Earlier today, Ellen Moody posted some very astute comments about discussion in a book by Antonia Fraser about 17th century women having babies who died. This, to my ears, was very much in synch with what I have been saying for some time about Northanger Abbey:
"I'm aware that (as today) it was made socially unacceptable to voice strongly that as a woman, you didn't want any children; paradoxically all the more so because the mortality rate was so high."
That is exactly what I was talking about in Portland at the AGM-- Northanger Abbey is about Jane Austen's outrage at the way women are treated like breeding farm animals--forced by every social power-wielder (church, state, culture, law) to just breed and breed and breed and breed until they died, were debilitated, or were just overwhelmed by a flood of children to care for. And add to that the horrible additional torment that a very high % of your babies would die. No wonder Jane Austen felt a Christian responsibility to speak out on behalf of her dead, overwhelmed, and/or grieving "sisters"!
"It's hard to catch the repressers in the act as this sort of thing is not written down; one really finds it in the apologetic semi-laments of women then pregnant supposedly writing to the coming new-born child on the supposition the writer is going to die. Occasionally in their reverse defensiveness you'll hear the accents of someone who "scolded" (a la Cassandra say in that first letter) the woman for her presumption, fear: often religion was thrown out them to shut them up."
Exactly so! And Jane Austen knew she'd never get Northanger Abbey published if she were explicit in her outrage. So it's all covert, but fully accessible when you "get" what she driving at.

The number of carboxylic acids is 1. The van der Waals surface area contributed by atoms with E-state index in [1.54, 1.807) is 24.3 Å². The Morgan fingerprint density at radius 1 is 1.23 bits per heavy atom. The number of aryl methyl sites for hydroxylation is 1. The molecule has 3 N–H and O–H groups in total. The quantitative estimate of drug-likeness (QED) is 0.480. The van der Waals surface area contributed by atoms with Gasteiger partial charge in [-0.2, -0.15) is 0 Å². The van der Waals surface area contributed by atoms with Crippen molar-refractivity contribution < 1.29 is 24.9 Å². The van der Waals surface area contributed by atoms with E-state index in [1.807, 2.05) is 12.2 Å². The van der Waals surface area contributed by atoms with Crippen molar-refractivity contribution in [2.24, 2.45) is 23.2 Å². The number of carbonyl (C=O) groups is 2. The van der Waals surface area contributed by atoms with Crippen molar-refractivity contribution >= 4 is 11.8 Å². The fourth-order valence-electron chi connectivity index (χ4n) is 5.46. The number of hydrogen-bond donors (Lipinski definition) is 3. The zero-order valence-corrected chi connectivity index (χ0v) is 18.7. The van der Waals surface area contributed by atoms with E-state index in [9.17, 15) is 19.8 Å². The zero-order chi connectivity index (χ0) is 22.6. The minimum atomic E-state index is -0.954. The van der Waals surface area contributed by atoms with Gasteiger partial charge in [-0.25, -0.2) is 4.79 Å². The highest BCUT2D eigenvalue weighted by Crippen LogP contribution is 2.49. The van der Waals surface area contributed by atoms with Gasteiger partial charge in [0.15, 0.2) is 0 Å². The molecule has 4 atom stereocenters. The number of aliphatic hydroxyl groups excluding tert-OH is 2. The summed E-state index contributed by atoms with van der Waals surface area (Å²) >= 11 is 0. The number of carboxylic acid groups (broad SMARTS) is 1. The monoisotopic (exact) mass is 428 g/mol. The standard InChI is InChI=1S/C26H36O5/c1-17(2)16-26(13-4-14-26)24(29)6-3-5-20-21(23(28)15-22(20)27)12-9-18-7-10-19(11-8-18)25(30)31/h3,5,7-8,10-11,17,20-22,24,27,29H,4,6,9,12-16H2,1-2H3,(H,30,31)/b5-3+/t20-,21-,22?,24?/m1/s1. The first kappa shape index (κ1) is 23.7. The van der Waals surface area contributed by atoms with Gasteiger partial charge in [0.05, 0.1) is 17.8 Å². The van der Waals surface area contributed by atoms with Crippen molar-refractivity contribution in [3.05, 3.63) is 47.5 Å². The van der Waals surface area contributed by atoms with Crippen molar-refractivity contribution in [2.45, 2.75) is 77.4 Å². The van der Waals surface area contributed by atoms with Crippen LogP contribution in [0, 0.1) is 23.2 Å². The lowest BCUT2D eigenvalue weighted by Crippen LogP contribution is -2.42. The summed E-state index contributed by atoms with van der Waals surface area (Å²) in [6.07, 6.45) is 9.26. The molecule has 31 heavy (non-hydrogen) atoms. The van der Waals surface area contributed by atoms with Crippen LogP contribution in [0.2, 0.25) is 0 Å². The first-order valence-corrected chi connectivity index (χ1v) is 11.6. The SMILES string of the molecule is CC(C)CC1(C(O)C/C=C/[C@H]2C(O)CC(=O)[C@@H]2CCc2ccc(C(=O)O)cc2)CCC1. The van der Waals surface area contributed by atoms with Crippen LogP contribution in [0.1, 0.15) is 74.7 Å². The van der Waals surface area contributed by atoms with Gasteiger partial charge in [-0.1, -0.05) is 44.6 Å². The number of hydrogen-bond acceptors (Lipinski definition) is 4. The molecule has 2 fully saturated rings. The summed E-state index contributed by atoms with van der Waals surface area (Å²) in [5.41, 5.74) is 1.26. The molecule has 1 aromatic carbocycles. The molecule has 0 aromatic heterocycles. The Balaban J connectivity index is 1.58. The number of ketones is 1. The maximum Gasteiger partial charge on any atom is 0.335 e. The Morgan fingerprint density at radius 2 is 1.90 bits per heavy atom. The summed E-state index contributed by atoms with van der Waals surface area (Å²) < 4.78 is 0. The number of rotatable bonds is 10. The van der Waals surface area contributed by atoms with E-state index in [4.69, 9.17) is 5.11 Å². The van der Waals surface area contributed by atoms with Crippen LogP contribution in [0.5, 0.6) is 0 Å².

"On the positive side they were told they were worthless until they had children (ha) and that how respected and useful they would be to the husband and family when they did produce a live child (especially a son)."
And see how Jane Austen turned that misogynist drivel on its head--her novels were her children, and she very well knew her own great worth!
"So it makes sense to me that part of the "evidence" we've had over the years that adults, especially parents did not invest emotionally in their children might just come from silences imposed by others. I had not thought of that."
Good for you that you see it now, Ellen, and speak out about it so fluently.
"It would be done in line with the kinds of stances above, reinforced by the usual (to me illegitimate and oppressive norm) that one must be "tough" in public, not show emotion and so on. (This is much used nowadays in hospitals to help rob patients of their autonomy -- this is seen in the powerful movie, Wit, which I again showed to my students this term)."
Exactly so, once again, well stated.
"Thank you for the insight via Fraser. She can err badly at times -- meaning some of her portraits are not convincing, but she does see through the cant of others in history."
And so did Jane Austen, long before it was safe for women to say such things!
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- The Hunger Games’s Veiled Allusion to Shakespeare’s Titus Andronicus
- August Wayne Booth in Once Upon A Time: Jane Austen Really IS Everywhere in 2012!
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- The Great Gadsby: an overnight lesbian feminist ‘comedy’ sensation 10+ years in the making (& 3 millenia overdue)
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- Austenland: The Movie was Fun, but the Novel was Better [SPOILER ALERT as to both]
- The secret codeword Shakespeare devilishly hid in plain sight in Romeo & Juliet that Shakespeare Uncovered DIDN’T uncover—but John Milton (and then I) did!
Friday, December 31, 2010
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